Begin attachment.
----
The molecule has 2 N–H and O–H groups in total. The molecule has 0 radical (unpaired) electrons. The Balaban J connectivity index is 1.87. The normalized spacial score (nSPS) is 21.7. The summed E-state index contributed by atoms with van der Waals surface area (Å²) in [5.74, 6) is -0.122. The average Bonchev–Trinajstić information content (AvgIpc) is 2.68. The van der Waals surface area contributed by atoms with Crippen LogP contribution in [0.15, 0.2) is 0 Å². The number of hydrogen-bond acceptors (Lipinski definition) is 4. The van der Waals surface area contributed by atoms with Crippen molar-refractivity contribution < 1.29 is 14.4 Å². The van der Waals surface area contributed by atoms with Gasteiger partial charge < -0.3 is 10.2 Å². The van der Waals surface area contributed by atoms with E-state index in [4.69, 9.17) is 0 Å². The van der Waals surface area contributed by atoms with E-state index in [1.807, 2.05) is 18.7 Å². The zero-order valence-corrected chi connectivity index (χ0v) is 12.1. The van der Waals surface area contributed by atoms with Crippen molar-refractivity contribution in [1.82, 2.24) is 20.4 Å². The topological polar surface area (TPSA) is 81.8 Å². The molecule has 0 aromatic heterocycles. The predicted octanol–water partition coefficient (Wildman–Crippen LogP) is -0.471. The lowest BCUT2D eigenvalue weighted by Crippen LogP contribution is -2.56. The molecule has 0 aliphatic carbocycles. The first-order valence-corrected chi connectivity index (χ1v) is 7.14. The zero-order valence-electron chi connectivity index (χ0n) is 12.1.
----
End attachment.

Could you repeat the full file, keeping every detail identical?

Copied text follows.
The molecule has 2 N–H and O–H groups in total. The molecule has 0 radical (unpaired) electrons. The Balaban J connectivity index is 1.87. The normalized spacial score (nSPS) is 21.7. The summed E-state index contributed by atoms with van der Waals surface area (Å²) in [5.74, 6) is -0.122. The average Bonchev–Trinajstić information content (AvgIpc) is 2.68. The van der Waals surface area contributed by atoms with Crippen LogP contribution in [0.15, 0.2) is 0 Å². The number of hydrogen-bond acceptors (Lipinski definition) is 4. The van der Waals surface area contributed by atoms with Crippen molar-refractivity contribution < 1.29 is 14.4 Å². The van der Waals surface area contributed by atoms with Gasteiger partial charge < -0.3 is 10.2 Å². The van der Waals surface area contributed by atoms with E-state index in [4.69, 9.17) is 0 Å². The van der Waals surface area contributed by atoms with E-state index in [1.807, 2.05) is 18.7 Å². The zero-order valence-corrected chi connectivity index (χ0v) is 12.1. The van der Waals surface area contributed by atoms with Crippen molar-refractivity contribution in [1.82, 2.24) is 20.4 Å². The topological polar surface area (TPSA) is 81.8 Å². The molecule has 0 aromatic heterocycles. The predicted octanol–water partition coefficient (Wildman–Crippen LogP) is -0.471. The lowest BCUT2D eigenvalue weighted by Crippen LogP contribution is -2.56. The molecule has 0 aliphatic carbocycles. The first-order valence-corrected chi connectivity index (χ1v) is 7.14. The zero-order valence-electron chi connectivity index (χ0n) is 12.1.